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The Russian State Symphony Cinema Orchestra

“The most simple and mysterious miracle sent to us by God is music”.

On December 28th,1895, a new muse came into the world of people. It was cinematography. It instantly won the hearts of humans. However it became clear soon that this young lady with all her beauty and charm would not be alone for long. And in several months her eldest sister, music, appeared by her side. At first cinematography was accompanied by a tap-pianist. No, it was not a tipsy stubbly fellow from a variety show. He was a superb musician and composer who had to possess a unique skillfulness in composing and improvisation. Many people went to the concerts of unforgettable Isabella Yureva not only to listen to their favorite singer but also to listen to her brilliant pianist Simon Kagan who was one of the most famous tap-pianists in the 20 and 30s. Later small bands — trios and quartets — started performing in the movie theaters and then…

November 1924. In the Moscow movie theater “Arc” on Tverskaya Street a 36-year-old conductor, David Block, waved his baton and a symphonic orchestra sounded for the first time in a movie theater. And that’s the way Big Cinema-music was born. That’s the way Cinematographic Orchestra was born which has carried its name, unique work, honor of serving to music, industriousness, and professionalism in its high mission for 85 years.

The 20s. The orchestral musicians are already playing in several Moscow movie theaters. Crowds flock to movie theaters to “see and to listen”. The orchestra players had to know a great deal of music from Haydn to Strauss and Kalman. They had to perform big pieces from plays of very different genres. It was not enough just to play well, superbly read the notes, instantly react to the conductor’s signs, instantly switch from one work to another, and accurately flip through 17 pages of music with a swiftness of a cat. It was a cinematographic orchestra then… and now.

The 30s were remarkable for the birth of cinematographic sound. The orchestral work changed considerably. It no longer evoked the stuffy dimness of the movie theater but a “sound studio”. Instead these new words sounded very foreign. Remember the subtitles to the epoch picture called “A Ticket to Life”. “The sound to this picture was recorded according to the professor Shorin’s system”. It was the musicians’ first work in a totally different environment. They could not make mistakes. The music had to be recorded on the first try. All musicians were tense and focused. They had to perform their best. The orchestra was headed by many famous conductors including D. Block, A. Gauk, D. Nebolsin, N. Anosov, A. Pazovsky. That was the young cinematographic orchestra. A new time arrives. New composers like Shostakovich, Prokofiev, Pushkov, Listov, Krukov write new music specifically for the movies. Many fine melodies of that time were heard thanks to cinematographic music. And almost every time they found their audience through the movie orchestra. That was the time when musical comedy was born. The sparkling music of Isaac Dunaevsky had elements of jazz, swing, step, offbeat, and other components unusual for the times. By 1938 a constant body of musicians who recorded music for the movies was formed. That very year Sergey Prokofiev records music for the S. Ezenshtain’s epic picture “Alexander Nevsky”. It was a great example of how cinematographic music could become a big event in the music culture as a whole.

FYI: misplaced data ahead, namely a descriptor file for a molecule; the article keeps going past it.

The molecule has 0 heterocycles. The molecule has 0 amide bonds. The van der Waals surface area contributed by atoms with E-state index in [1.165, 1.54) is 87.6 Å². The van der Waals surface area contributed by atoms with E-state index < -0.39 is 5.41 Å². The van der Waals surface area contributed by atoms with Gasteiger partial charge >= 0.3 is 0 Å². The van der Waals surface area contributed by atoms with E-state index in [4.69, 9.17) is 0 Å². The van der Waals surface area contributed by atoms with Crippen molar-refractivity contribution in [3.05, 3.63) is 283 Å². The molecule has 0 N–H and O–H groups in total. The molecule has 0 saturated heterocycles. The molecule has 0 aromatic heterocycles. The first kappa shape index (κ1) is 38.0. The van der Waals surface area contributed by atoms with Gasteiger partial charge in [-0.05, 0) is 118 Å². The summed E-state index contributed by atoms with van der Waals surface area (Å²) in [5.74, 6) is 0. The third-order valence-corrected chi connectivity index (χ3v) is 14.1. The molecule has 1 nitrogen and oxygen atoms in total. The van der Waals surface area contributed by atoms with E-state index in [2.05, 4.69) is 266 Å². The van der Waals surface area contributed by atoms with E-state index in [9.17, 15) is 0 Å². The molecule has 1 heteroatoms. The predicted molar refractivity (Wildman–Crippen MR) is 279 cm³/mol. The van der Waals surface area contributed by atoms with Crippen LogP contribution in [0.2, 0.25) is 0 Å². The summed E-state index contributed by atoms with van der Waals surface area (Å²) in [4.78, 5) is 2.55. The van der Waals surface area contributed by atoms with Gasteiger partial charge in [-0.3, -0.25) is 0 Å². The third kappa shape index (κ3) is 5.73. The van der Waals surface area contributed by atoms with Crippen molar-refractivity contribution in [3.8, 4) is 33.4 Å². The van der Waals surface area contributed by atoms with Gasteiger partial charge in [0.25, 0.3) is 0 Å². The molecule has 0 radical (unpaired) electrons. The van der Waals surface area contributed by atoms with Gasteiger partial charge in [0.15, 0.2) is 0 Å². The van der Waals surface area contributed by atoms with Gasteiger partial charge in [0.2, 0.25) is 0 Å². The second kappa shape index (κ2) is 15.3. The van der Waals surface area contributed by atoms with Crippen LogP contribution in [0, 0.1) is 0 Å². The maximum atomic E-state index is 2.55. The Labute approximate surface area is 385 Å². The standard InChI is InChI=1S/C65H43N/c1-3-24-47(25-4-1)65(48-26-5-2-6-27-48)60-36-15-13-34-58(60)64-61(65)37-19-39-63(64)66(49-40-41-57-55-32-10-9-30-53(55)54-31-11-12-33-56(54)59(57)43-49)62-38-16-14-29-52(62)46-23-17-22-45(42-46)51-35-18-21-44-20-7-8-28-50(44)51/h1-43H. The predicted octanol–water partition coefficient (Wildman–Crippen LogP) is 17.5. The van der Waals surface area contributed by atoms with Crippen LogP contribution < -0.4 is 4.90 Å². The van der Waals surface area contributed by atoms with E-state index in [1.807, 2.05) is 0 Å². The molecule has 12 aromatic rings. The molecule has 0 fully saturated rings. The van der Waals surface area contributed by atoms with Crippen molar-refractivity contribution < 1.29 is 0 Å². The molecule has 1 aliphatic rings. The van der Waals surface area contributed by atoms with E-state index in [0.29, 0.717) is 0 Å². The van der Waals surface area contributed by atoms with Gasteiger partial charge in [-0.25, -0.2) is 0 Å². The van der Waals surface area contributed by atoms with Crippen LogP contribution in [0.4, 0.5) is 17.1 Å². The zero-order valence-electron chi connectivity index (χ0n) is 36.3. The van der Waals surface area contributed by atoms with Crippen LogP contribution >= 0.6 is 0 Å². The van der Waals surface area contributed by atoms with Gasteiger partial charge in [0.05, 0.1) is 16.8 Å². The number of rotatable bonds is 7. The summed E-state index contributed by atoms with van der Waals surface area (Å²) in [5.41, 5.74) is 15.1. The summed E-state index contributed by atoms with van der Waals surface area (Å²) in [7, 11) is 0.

During the war times most musicians were evacuated to Middle Asia. Right there in Tashkent’s and Alma-Ata’s studios the first unforgettable melodies and songs by N. Bogoslovsky, K. Listov, and M. Blanter to the war movies of that time were born. The musicians’ body was formed not only out of movie musicians then. There were also performers from the State Symphonic Orchestra of the USSR, the Bolshoi theater, and musicians from Leningrad. In 1944 the first episode of S. Ezenshtain’s movie “Ivan the Terrible” with the music by S. Prokofiev comes out. It became a masterpiece of Russian symphony.

In the fall of the same year the Orchestra solemnly celebrated its 20th anniversary on the governmental level. It was a token of high appraisal of the musicians’ work during the harsh war times and of their two decades of work as a whole.